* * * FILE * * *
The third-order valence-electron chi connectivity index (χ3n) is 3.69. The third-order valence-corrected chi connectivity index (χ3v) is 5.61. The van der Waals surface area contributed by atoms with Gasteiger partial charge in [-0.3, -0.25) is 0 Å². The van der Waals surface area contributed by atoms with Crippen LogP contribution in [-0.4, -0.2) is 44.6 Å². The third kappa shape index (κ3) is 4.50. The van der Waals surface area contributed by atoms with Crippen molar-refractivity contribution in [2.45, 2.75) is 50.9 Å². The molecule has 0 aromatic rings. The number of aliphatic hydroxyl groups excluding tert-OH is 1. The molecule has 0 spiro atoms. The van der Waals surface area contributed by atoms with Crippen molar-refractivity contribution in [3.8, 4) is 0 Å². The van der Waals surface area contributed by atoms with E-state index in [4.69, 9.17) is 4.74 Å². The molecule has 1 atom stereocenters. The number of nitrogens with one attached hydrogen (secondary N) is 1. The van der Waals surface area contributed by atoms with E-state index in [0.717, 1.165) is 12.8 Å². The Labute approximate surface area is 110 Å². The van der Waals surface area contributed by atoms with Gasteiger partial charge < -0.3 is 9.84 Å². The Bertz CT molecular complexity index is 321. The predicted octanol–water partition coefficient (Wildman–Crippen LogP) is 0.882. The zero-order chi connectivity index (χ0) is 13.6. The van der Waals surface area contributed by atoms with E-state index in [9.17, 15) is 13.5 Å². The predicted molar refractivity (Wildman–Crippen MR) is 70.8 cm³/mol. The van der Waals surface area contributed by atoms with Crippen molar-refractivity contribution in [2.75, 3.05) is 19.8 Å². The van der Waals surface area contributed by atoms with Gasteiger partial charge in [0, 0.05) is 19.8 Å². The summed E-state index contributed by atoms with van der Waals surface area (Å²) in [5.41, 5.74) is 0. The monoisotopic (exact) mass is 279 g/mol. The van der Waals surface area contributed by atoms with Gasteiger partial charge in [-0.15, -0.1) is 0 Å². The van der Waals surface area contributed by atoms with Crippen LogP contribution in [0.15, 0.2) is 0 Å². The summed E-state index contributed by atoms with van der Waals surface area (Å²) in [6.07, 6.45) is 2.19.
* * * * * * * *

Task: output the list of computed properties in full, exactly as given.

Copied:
The third-order valence-electron chi connectivity index (χ3n) is 3.69. The third-order valence-corrected chi connectivity index (χ3v) is 5.61. The van der Waals surface area contributed by atoms with Gasteiger partial charge in [-0.3, -0.25) is 0 Å². The van der Waals surface area contributed by atoms with Crippen LogP contribution in [-0.4, -0.2) is 44.6 Å². The third kappa shape index (κ3) is 4.50. The van der Waals surface area contributed by atoms with Crippen molar-refractivity contribution in [2.45, 2.75) is 50.9 Å². The molecule has 0 aromatic rings. The number of aliphatic hydroxyl groups excluding tert-OH is 1. The molecule has 0 spiro atoms. The van der Waals surface area contributed by atoms with Crippen molar-refractivity contribution in [3.8, 4) is 0 Å². The van der Waals surface area contributed by atoms with E-state index in [4.69, 9.17) is 4.74 Å². The molecule has 1 atom stereocenters. The number of nitrogens with one attached hydrogen (secondary N) is 1. The van der Waals surface area contributed by atoms with E-state index in [0.717, 1.165) is 12.8 Å². The Labute approximate surface area is 110 Å². The van der Waals surface area contributed by atoms with Gasteiger partial charge < -0.3 is 9.84 Å². The Bertz CT molecular complexity index is 321. The predicted octanol–water partition coefficient (Wildman–Crippen LogP) is 0.882. The zero-order chi connectivity index (χ0) is 13.6. The van der Waals surface area contributed by atoms with E-state index in [9.17, 15) is 13.5 Å². The predicted molar refractivity (Wildman–Crippen MR) is 70.8 cm³/mol. The van der Waals surface area contributed by atoms with Crippen molar-refractivity contribution in [2.75, 3.05) is 19.8 Å². The van der Waals surface area contributed by atoms with Gasteiger partial charge in [0, 0.05) is 19.8 Å². The summed E-state index contributed by atoms with van der Waals surface area (Å²) in [5.41, 5.74) is 0. The monoisotopic (exact) mass is 279 g/mol. The van der Waals surface area contributed by atoms with Gasteiger partial charge in [-0.15, -0.1) is 0 Å². The van der Waals surface area contributed by atoms with Crippen LogP contribution in [0.15, 0.2) is 0 Å². The summed E-state index contributed by atoms with van der Waals surface area (Å²) in [6.07, 6.45) is 2.19.